Shivaji’s ‘Wagh-nakh’ used to kill Gen. Afzal Khan to be brought back from UKtext_fields
Mumbai: Spelling a political score, the Maharashtra government is all set to bring back the famed ‘wagh-nakh’ (tiger claws), used by Chhatrapati Shivaji Maharaj to kill Afzal Khan, the General of Bijapur Sultanate, in 1659, from a museum in the United Kingdom.
BJP leader and state minister Sudhir Mungantiwar told the media that he will visit London between September 29 and October 3 to sign a memorandum with the concerned authorities there.
Once brought back, the weapon will likely be placed in the Chhatrapati Shivaji Sangrahalaya (museum) in south Mumbai.
The ‘wagh-nakh’ is part of folklore when Chhatrapati Shivaji Maharaj deployed it to kill Afzal Khan of the Adil Shahi dynasty of the Bijapur Sultanate, at the Pratapgad Fort in Satara 364 years ago.
Made of iron, with four sharp claw-like protrusions attached to a bar and two rings built to fit on two fingers, the deadly tiger-claws are currently in custody at the Victoria & Albert Museum, London, which is considered the world’s largest housing of a permanent collection of over 2.27 million exhibits.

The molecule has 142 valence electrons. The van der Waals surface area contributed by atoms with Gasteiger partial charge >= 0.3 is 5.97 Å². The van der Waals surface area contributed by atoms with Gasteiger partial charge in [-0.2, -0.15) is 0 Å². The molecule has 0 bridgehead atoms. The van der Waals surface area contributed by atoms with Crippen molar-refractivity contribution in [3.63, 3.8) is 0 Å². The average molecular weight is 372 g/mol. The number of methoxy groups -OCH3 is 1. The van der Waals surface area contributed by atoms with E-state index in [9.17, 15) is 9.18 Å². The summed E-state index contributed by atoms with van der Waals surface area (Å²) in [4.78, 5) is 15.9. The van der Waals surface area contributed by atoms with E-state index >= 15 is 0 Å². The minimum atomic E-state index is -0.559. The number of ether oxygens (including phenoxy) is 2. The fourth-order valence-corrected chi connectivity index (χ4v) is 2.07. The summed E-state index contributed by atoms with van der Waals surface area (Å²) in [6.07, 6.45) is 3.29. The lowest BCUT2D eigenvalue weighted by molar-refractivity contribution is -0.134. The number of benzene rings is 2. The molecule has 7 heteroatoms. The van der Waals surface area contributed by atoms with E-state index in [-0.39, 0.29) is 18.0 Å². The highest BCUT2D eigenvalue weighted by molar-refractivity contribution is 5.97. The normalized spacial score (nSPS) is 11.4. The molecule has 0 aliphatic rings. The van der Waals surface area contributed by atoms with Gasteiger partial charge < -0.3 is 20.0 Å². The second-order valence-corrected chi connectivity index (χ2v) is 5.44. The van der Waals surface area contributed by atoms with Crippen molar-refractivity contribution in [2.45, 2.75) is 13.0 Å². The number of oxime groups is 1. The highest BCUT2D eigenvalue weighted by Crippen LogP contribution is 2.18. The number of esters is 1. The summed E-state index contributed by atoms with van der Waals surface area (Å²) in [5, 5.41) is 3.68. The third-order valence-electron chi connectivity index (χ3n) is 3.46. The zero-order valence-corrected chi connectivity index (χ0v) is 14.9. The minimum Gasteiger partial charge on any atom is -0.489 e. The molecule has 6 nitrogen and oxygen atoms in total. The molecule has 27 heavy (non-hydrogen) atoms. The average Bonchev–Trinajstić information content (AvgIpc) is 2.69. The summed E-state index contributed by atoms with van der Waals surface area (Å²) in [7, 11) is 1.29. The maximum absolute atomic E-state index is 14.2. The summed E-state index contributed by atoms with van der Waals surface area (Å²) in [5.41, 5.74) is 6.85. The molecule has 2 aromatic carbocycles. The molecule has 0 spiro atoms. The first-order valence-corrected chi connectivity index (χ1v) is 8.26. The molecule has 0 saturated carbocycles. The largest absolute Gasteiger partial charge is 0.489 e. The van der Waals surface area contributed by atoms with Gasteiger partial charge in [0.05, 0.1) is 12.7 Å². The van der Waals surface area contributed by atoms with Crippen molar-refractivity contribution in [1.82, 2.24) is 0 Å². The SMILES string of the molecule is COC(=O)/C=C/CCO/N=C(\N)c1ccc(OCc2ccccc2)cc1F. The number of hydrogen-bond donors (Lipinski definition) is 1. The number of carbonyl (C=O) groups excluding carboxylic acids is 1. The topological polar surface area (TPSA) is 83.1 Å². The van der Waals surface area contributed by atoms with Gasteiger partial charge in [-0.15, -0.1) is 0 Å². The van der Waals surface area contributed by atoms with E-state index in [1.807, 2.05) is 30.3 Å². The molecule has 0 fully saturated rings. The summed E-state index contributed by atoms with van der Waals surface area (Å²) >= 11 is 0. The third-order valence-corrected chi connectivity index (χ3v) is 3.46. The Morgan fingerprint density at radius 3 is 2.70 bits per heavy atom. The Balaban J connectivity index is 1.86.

The ‘wagh-nakh’ is likely to reach India in November, to be formally received by Chief Minister Eknath Shinde, Deputy CMs Devendra Fadnavis and Ajit Pawar and later, it would be put on public display here.
“On a suitable day, the special event shall be held… It's not just a thing for the people of the state, but a great symbol of faith,” said Mungantiwar.
Mungantiwar has been working to get the tiger-claws back since long, and the efforts are on the verge of fructifying as the state celebrates the 350th anniversary of the coronation of Shivaji Maharaj as ‘Chhatrapati’ at Raigad on June 6, 1674, with the next target being the Maratha warrior’s Jagdamba Sword of the 17th century from a London museum.
Afzal Khan's powerful army was defeated by the Marathas using guerrilla warfare. Shivaji killed Khan using a ‘wagh nakh’, a sharp iron made weapon shaped like tiger claws in 1659.
This happened when the two met at the foot of Pratapgad fort in the present-day Satara district. Since then, the episode has become a part of folklore.